He mentions psychographics of local search. Psychographic analysis of visitors to local search reveals differences between Google Local and Yahoo local search. Google Local: a slight skew to smaller second-tier cities. He then goes on to mention desktop search versus main search engine reveals a skew towards mature users. Yahoo Desktop search demonstrates the strongest skew in segments M1 and M3 (being the level of age and maturity). He mentions that older (50+) use desktop search more often. Reason: Older people loose things more often.

Next up was the Kenneth Cassar from Nielsen/ Net Ratings. He starts off by saying that innovation is not an option. He wants to imply that innovation is imperative. Covered in this session there will be the state of the competitive market in the search space. Where is tomorrow’s growth in search supply going to come from. Google continues to enjoy dominance in the search marketing share. Google takes up 47% of the market. So what about searchers? Google covers 28.7 million searches, Yahoo 13.7 million, and MSN 12.2 million searches. He then overlaps the charts and shows that there are a lot of overlapping between the various engines. One person might both use Google and Yahoo. I completely agree with this assessment. Why not use more than one? Example is that Google and Yahoo share 18.3 million searches. In the total universe of daily searches is 102 million between the three main players. So where will tomorrows growth in search supply come from? I am enjoying Kenneth’s presentation, very well organized and clear. He describes how they looked back two years. Even though the markets has grown 100% each year, the amount of pages being added hasn’t been as much. These are interesting statistics, and very good for search marketers to hear. The online audience has been entirely responsible for the new growth year to year. A look back in history. There has also been historical threats of supply storage, innovation will create new supply. There are various segments for incremental growth. They are: advertising, new kinds of advertisers, and local search. New advertisers that are brought in the search fold. There are a several significant groups of advertisers have not yet embraced search advertising. Local he says is one of the single best opportunities. Innovation is clear, Yahoo has developed many new innovations on this front. A9.com is an example. He says that local search opportunity is a nascent one.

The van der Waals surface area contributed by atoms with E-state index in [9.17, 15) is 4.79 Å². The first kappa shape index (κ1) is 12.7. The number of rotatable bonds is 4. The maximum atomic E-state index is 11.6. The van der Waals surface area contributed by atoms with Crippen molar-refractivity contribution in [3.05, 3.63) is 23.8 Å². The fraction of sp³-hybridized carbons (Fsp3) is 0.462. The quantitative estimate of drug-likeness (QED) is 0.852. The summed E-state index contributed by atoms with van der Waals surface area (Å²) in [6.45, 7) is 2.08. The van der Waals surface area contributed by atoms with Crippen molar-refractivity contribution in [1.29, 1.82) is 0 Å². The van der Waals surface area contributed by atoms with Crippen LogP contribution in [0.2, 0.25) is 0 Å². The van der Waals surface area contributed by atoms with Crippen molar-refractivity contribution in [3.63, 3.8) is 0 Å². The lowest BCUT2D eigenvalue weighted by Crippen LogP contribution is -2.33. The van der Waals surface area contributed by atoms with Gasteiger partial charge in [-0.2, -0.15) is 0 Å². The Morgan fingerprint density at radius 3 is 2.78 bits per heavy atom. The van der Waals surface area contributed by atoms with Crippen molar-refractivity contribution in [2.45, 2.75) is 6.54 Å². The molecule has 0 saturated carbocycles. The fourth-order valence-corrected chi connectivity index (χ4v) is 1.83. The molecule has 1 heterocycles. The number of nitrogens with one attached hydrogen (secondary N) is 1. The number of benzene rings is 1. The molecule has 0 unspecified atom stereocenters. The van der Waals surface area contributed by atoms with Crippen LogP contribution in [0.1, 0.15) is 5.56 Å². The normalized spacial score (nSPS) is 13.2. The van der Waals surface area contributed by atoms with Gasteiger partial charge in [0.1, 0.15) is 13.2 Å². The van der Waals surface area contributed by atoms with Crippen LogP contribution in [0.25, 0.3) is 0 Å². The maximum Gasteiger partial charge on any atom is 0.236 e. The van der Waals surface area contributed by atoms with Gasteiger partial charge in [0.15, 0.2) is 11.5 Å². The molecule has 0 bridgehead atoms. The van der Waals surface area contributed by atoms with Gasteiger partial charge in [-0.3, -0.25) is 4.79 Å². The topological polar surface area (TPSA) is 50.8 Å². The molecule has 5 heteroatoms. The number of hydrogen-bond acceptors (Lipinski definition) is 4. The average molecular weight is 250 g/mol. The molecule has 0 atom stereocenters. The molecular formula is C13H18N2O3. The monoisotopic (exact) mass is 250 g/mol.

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Comments:

No Name

10/07/2009 02:07 pm

Loose things more often. Ha. We just have way way more stuff stashed.